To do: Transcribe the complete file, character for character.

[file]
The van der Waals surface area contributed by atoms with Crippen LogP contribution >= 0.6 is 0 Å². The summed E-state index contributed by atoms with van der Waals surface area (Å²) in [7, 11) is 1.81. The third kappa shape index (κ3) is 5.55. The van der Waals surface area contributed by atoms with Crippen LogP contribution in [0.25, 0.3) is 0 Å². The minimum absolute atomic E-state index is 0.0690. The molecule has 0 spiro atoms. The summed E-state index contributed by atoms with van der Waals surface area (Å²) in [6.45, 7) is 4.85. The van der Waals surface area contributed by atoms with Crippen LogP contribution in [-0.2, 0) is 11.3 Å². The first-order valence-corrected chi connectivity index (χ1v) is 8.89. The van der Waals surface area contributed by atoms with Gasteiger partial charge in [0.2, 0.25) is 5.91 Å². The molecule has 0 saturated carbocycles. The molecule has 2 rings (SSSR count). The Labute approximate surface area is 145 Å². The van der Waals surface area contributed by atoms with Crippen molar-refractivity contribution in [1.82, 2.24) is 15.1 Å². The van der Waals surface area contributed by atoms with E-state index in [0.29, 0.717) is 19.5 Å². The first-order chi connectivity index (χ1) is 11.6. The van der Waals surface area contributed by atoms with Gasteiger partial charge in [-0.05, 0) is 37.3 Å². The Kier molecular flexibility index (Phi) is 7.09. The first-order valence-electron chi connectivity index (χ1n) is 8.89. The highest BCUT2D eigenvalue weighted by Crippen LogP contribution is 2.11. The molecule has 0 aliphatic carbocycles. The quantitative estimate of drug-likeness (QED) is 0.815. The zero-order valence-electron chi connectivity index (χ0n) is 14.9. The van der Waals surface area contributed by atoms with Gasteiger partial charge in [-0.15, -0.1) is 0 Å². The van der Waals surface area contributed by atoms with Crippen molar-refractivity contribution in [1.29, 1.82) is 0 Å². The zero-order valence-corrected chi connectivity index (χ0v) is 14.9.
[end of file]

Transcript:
The van der Waals surface area contributed by atoms with Crippen LogP contribution >= 0.6 is 0 Å². The summed E-state index contributed by atoms with van der Waals surface area (Å²) in [7, 11) is 1.81. The third kappa shape index (κ3) is 5.55. The van der Waals surface area contributed by atoms with Crippen LogP contribution in [0.25, 0.3) is 0 Å². The minimum absolute atomic E-state index is 0.0690. The molecule has 0 spiro atoms. The summed E-state index contributed by atoms with van der Waals surface area (Å²) in [6.45, 7) is 4.85. The van der Waals surface area contributed by atoms with Crippen LogP contribution in [-0.2, 0) is 11.3 Å². The first-order valence-corrected chi connectivity index (χ1v) is 8.89. The van der Waals surface area contributed by atoms with Gasteiger partial charge in [0.2, 0.25) is 5.91 Å². The molecule has 0 saturated carbocycles. The molecule has 2 rings (SSSR count). The Labute approximate surface area is 145 Å². The van der Waals surface area contributed by atoms with Crippen molar-refractivity contribution in [1.82, 2.24) is 15.1 Å². The van der Waals surface area contributed by atoms with E-state index in [0.29, 0.717) is 19.5 Å². The first-order chi connectivity index (χ1) is 11.6. The van der Waals surface area contributed by atoms with Gasteiger partial charge in [-0.05, 0) is 37.3 Å². The Kier molecular flexibility index (Phi) is 7.09. The first-order valence-electron chi connectivity index (χ1n) is 8.89. The highest BCUT2D eigenvalue weighted by Crippen LogP contribution is 2.11. The molecule has 0 aliphatic carbocycles. The quantitative estimate of drug-likeness (QED) is 0.815. The zero-order valence-electron chi connectivity index (χ0n) is 14.9. The van der Waals surface area contributed by atoms with Gasteiger partial charge in [-0.15, -0.1) is 0 Å². The van der Waals surface area contributed by atoms with Crippen molar-refractivity contribution in [1.29, 1.82) is 0 Å². The zero-order valence-corrected chi connectivity index (χ0v) is 14.9.